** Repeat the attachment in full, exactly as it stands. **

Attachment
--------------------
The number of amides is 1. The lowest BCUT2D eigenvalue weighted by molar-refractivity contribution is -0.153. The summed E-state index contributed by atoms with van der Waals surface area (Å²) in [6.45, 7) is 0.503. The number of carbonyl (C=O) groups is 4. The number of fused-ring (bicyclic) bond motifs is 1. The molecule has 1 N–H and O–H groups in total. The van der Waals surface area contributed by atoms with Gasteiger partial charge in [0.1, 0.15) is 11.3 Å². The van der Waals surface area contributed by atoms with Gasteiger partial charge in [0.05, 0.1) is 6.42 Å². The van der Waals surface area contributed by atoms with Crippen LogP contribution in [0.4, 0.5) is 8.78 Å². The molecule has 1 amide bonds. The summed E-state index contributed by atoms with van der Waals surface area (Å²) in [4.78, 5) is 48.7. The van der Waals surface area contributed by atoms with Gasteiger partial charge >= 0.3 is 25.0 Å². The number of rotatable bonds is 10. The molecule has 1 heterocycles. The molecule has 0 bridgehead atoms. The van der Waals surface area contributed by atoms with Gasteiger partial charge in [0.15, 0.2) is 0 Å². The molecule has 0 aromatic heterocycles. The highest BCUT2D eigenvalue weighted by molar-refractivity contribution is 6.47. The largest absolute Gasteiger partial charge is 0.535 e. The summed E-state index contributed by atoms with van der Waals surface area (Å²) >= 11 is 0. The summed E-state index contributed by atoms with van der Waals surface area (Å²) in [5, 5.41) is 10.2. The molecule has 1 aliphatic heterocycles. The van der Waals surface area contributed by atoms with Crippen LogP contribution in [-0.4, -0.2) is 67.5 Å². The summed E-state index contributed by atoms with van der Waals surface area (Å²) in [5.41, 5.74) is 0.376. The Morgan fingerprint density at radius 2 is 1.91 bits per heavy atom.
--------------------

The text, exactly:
The number of amides is 1. The lowest BCUT2D eigenvalue weighted by molar-refractivity contribution is -0.153. The summed E-state index contributed by atoms with van der Waals surface area (Å²) in [6.45, 7) is 0.503. The number of carbonyl (C=O) groups is 4. The number of fused-ring (bicyclic) bond motifs is 1. The molecule has 1 N–H and O–H groups in total. The van der Waals surface area contributed by atoms with Gasteiger partial charge in [0.1, 0.15) is 11.3 Å². The van der Waals surface area contributed by atoms with Gasteiger partial charge in [0.05, 0.1) is 6.42 Å². The van der Waals surface area contributed by atoms with Crippen LogP contribution in [0.4, 0.5) is 8.78 Å². The molecule has 1 amide bonds. The summed E-state index contributed by atoms with van der Waals surface area (Å²) in [4.78, 5) is 48.7. The van der Waals surface area contributed by atoms with Gasteiger partial charge >= 0.3 is 25.0 Å². The number of rotatable bonds is 10. The molecule has 1 heterocycles. The molecule has 0 bridgehead atoms. The van der Waals surface area contributed by atoms with Gasteiger partial charge in [0.15, 0.2) is 0 Å². The molecule has 0 aromatic heterocycles. The highest BCUT2D eigenvalue weighted by molar-refractivity contribution is 6.47. The largest absolute Gasteiger partial charge is 0.535 e. The summed E-state index contributed by atoms with van der Waals surface area (Å²) >= 11 is 0. The summed E-state index contributed by atoms with van der Waals surface area (Å²) in [5, 5.41) is 10.2. The molecule has 1 aliphatic heterocycles. The van der Waals surface area contributed by atoms with Crippen LogP contribution in [-0.4, -0.2) is 67.5 Å². The summed E-state index contributed by atoms with van der Waals surface area (Å²) in [5.41, 5.74) is 0.376. The Morgan fingerprint density at radius 2 is 1.91 bits per heavy atom.